As guests return to hotels, hackers are shifting their focus back to the hospitality industry. With many hotels still suffering from a significant lack of resources, this increase in demand means that cyber criminals view the industry as a ripe target. Unfortunately, a new survey by Arctic Wolf found that the hospitality industry has the lowest cyber insurance adopted rate with just 35 percent of senior IT decision makers and business leaders claiming to have a comprehensive policy. This is likely due to a lack of information and understanding with nearly half of all respondents believing they don’t qualify for insurance. However, 78 percent of CEOs thar are willing to pay ransoms would benefit from cyber insurance. To learn more about this topic, HT spoke with Odin Olson, VP of Business Development at Arctic Wolf.
Why are hospitality owners willing to pay ransoms but unwilling to purchase cybersecurity insurance?
Many hospitality leaders are still operating under belt-tightening budgets from the pandemic and have to pick and choose what to include in their risk management plan. As leaders set budget aside for the next year, many are analyzing the cost of each risk. Some would rather refrain from spending money towards cyber insurance now and instead deal with the consequences of a cyberattack, such as ransomware payments, later. They may also not yet realize the dramatic increases in these average ransomware payments, which one could argue is still recent. Additionally, there’s still some “it won’t happen to us” mentality across any vertical. The reality is ‘when’ not ‘if.’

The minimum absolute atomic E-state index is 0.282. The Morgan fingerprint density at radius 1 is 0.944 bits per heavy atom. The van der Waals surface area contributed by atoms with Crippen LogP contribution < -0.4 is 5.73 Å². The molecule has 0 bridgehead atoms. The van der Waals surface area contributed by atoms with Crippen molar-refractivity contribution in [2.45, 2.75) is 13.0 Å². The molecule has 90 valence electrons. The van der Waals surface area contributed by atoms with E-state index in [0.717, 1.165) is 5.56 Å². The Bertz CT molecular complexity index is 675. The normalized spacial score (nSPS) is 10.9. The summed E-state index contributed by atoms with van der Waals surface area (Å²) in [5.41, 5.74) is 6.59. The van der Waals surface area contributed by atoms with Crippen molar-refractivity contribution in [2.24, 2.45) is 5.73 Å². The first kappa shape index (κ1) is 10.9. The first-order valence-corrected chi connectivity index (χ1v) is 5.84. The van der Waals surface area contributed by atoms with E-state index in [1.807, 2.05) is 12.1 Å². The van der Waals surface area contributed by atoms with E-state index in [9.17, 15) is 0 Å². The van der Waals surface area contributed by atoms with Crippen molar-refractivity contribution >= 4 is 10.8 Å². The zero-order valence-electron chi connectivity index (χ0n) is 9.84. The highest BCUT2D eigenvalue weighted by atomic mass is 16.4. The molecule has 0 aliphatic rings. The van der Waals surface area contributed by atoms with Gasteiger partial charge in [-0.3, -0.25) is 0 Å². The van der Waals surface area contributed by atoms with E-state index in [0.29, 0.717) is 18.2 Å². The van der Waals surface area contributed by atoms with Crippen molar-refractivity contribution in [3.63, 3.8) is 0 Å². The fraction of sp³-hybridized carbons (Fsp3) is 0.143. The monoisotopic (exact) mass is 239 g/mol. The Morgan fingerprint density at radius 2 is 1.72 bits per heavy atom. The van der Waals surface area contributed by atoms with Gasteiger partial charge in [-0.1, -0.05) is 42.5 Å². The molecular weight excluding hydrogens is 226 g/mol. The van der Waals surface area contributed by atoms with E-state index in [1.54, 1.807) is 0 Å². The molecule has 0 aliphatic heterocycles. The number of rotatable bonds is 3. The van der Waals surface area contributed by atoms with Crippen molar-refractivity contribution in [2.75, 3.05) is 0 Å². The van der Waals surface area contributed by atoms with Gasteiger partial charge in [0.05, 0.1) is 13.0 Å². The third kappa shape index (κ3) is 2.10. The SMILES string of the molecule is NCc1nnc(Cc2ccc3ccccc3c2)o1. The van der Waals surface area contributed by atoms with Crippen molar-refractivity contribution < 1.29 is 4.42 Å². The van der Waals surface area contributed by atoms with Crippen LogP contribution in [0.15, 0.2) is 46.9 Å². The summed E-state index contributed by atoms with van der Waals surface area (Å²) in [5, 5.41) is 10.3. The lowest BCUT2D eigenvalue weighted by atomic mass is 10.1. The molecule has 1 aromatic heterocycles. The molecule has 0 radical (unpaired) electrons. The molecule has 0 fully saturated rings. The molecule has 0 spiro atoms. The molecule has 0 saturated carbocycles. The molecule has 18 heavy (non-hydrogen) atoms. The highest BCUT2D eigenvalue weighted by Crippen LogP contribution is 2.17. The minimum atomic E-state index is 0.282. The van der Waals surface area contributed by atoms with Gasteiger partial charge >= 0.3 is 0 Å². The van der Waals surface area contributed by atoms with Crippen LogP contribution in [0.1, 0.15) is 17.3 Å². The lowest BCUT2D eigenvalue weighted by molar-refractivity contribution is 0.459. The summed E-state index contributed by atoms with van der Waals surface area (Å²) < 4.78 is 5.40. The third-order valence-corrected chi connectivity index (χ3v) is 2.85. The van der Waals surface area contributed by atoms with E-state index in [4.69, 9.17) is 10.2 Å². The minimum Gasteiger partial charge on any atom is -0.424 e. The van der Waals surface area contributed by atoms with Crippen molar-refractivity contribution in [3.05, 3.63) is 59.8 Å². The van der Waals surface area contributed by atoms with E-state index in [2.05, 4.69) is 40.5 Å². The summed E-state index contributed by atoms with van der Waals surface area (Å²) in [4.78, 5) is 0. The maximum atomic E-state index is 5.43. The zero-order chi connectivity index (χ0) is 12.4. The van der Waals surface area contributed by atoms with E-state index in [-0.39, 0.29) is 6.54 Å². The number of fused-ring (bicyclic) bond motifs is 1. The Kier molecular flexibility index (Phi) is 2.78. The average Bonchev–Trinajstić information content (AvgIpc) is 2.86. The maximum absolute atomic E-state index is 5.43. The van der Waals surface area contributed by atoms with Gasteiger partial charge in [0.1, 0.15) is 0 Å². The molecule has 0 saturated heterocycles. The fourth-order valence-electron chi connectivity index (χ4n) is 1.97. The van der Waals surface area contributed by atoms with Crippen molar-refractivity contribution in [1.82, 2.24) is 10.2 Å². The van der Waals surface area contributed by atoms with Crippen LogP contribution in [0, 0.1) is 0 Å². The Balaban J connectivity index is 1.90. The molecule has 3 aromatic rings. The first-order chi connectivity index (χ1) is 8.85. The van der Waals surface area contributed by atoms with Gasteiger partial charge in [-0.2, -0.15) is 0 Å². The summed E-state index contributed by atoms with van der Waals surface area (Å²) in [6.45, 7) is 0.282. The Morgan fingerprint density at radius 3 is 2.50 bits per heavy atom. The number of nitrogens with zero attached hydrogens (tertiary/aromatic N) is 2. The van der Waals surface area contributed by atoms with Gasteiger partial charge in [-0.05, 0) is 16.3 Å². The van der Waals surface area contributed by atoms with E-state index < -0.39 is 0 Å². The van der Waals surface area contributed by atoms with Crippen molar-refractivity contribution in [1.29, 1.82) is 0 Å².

What could be the cause of such a low adoption rate for cyber insurance among hospitality firms? Has the pandemic impacted this?
As mentioned earlier, results from our new survey found that the hospitality industry has the lowest cyber insurance adoption rate, with 35% of senior IT decision-makers and business leaders claiming to have a comprehensive policy. While many hospitality organizations are aware of the consequences that could occur from a cyberattack, some organizations have removed cyber insurance from their risk management policies.
For many, cost plays a significant role in a lack of cyber insurance policy – leading to a disparity between IT teams and the board room on where to allocate budgets for the year. In particular, the hospitality industry was one of the hardest-hit industries during the pandemic. As travelers begin to pack their bags again and hospitality organizations ramp up internal resources to meet the increased demand, it will be essential to remember the benefits of cyber insurance to thwart off the next wave of cyberattacks.
How should hospitality owners protect themselves?
Hospitality owners need to implement the right tools and strategies to protect their companies. For this reason, hospitality organizations need cyber insurance to help reduce the costs surrounding a cyberattack – from ransomware payments to regulatory fines. Deploying a 24/7 security operations center helps improve insurability and risk in the event of security incidents. Security Awareness training is also a cost-effective risk reduction strategy.
Why is it important to purchase cybersecurity insurance?
No organization is impervious to a breach – so cyber insurance is crucial as it helps manage the financial ramifications following a data breach, such as ransomware payments, funds lost to fraud, legal liability, regulatory fines, and business income. With cyberattacks on the rise, preparing for tomorrow’s threats is now more critical than ever. Adopting cyber insurance policies is indispensable as it helps hospitality owners improve cybersecurity and risk management within their organization. The costs may be rising, but insurance policies are still dramatically less expensive than recovery from today’s attacks.
Michal Christine Escobar, Senior Editor (Hotels)